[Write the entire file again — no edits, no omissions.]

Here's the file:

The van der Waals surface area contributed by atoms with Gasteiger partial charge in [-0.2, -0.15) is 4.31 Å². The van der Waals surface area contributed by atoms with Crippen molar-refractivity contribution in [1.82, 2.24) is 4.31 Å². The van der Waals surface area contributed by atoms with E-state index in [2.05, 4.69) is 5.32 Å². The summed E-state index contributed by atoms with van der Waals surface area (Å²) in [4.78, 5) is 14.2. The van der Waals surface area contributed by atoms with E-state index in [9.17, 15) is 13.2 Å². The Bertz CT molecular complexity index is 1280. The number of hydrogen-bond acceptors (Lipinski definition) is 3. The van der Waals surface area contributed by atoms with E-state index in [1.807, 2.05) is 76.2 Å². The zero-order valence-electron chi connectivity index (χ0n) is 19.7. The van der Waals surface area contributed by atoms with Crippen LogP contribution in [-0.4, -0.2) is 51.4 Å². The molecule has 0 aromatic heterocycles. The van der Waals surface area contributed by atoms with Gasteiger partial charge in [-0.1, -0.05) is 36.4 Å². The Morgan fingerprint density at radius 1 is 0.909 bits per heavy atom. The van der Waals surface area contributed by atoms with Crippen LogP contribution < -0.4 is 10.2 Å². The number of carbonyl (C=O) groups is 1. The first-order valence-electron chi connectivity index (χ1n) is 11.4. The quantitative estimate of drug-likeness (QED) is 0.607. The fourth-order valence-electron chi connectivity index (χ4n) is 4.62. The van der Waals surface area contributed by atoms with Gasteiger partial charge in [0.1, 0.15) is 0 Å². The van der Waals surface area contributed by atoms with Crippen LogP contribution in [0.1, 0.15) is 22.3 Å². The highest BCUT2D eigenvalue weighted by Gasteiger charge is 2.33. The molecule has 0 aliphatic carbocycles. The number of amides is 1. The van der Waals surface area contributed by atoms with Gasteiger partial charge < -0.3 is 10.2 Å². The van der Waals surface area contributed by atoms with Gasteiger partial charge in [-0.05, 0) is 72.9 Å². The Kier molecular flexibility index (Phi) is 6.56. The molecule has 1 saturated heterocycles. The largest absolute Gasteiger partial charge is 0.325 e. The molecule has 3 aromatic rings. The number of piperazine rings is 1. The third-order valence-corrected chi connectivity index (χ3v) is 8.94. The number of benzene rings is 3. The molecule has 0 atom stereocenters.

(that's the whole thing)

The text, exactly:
The van der Waals surface area contributed by atoms with Gasteiger partial charge in [-0.2, -0.15) is 4.31 Å². The van der Waals surface area contributed by atoms with Crippen molar-refractivity contribution in [1.82, 2.24) is 4.31 Å². The van der Waals surface area contributed by atoms with E-state index in [2.05, 4.69) is 5.32 Å². The summed E-state index contributed by atoms with van der Waals surface area (Å²) in [4.78, 5) is 14.2. The van der Waals surface area contributed by atoms with E-state index in [9.17, 15) is 13.2 Å². The Bertz CT molecular complexity index is 1280. The number of hydrogen-bond acceptors (Lipinski definition) is 3. The van der Waals surface area contributed by atoms with E-state index in [1.807, 2.05) is 76.2 Å². The zero-order valence-electron chi connectivity index (χ0n) is 19.7. The van der Waals surface area contributed by atoms with Crippen LogP contribution in [-0.4, -0.2) is 51.4 Å². The molecule has 0 aromatic heterocycles. The van der Waals surface area contributed by atoms with Gasteiger partial charge in [-0.1, -0.05) is 36.4 Å². The Morgan fingerprint density at radius 1 is 0.909 bits per heavy atom. The van der Waals surface area contributed by atoms with Crippen LogP contribution < -0.4 is 10.2 Å². The number of carbonyl (C=O) groups is 1. The first-order valence-electron chi connectivity index (χ1n) is 11.4. The quantitative estimate of drug-likeness (QED) is 0.607. The fourth-order valence-electron chi connectivity index (χ4n) is 4.62. The van der Waals surface area contributed by atoms with Gasteiger partial charge in [0.1, 0.15) is 0 Å². The van der Waals surface area contributed by atoms with Crippen LogP contribution in [0.1, 0.15) is 22.3 Å². The highest BCUT2D eigenvalue weighted by Gasteiger charge is 2.33. The molecule has 0 aliphatic carbocycles. The number of amides is 1. The van der Waals surface area contributed by atoms with Gasteiger partial charge < -0.3 is 10.2 Å². The van der Waals surface area contributed by atoms with Gasteiger partial charge in [-0.05, 0) is 72.9 Å². The Kier molecular flexibility index (Phi) is 6.56. The molecule has 1 saturated heterocycles. The largest absolute Gasteiger partial charge is 0.325 e. The molecule has 3 aromatic rings. The number of piperazine rings is 1. The third-order valence-corrected chi connectivity index (χ3v) is 8.94. The number of benzene rings is 3. The molecule has 0 atom stereocenters.